Academic department under which the project should be listed

CSM - Ecology, Evolution, and Organismal Biology

Faculty Sponsor Name

Sarah Guindre-Parker

There are no human subjects involved in this work.

Abstract (300 words maximum)

All animals are influenced by their environment. For social species, this means that changes in group size or composition can have long-lasting effects on survival or reproduction. When these social species are placed in captivity and new individuals are introduced suddenly by zookeepers or researchers, these events can lead to stress by changing established dominance hierarchies. For example, these interactions can cause stress hormones—like cortisol in primates and humans—to be released in response to meeting unfamiliar individuals. We took advantage of an introduction event happening at a captive research and conservation facility to better understand how introducing a new female bonobo (Pan paniscus) to existing males and females at the facility shaped changes in cortisol. We collected daily urine samples to examine longitudinal changes in cortisol, including pre-, during, and post-introduction. Cortisol will be measured with a commercial enzyme immunoassay. We predict that individuals will perceive the introduction as a social perturbation which will result in a sudden rise in cortisol levels. We also predict that female bonobos will exhibit a sharper increase in cortisol levels upon the introduction of a new female member within the group compared to male bonobos because female-female competition is stronger in bonobos than male-female competition.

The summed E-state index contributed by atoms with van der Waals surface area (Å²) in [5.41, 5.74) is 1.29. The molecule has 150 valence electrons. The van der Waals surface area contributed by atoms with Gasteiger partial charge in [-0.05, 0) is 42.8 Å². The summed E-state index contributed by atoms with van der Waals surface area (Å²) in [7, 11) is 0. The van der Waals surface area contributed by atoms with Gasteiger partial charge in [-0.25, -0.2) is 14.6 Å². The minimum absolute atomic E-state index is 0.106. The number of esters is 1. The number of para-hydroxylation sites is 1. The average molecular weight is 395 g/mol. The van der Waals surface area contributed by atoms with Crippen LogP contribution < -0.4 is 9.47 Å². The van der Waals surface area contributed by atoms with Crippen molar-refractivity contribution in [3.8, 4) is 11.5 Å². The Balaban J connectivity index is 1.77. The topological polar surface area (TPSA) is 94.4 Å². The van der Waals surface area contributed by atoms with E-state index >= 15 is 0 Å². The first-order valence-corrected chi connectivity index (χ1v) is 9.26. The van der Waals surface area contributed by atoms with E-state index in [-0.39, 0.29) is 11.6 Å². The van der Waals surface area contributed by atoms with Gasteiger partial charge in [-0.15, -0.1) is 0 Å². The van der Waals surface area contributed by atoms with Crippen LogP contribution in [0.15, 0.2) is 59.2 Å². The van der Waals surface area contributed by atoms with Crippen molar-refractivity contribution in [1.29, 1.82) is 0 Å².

Project Type

Poster

Share

COinS
 

Does cortisol respond to a social perturbation in captive bonobos?

All animals are influenced by their environment. For social species, this means that changes in group size or composition can have long-lasting effects on survival or reproduction. When these social species are placed in captivity and new individuals are introduced suddenly by zookeepers or researchers, these events can lead to stress by changing established dominance hierarchies. For example, these interactions can cause stress hormones—like cortisol in primates and humans—to be released in response to meeting unfamiliar individuals. We took advantage of an introduction event happening at a captive research and conservation facility to better understand how introducing a new female bonobo (Pan paniscus) to existing males and females at the facility shaped changes in cortisol. We collected daily urine samples to examine longitudinal changes in cortisol, including pre-, during, and post-introduction. Cortisol will be measured with a commercial enzyme immunoassay. We predict that individuals will perceive the introduction as a social perturbation which will result in a sudden rise in cortisol levels. We also predict that female bonobos will exhibit a sharper increase in cortisol levels upon the introduction of a new female member within the group compared to male bonobos because female-female competition is stronger in bonobos than male-female competition.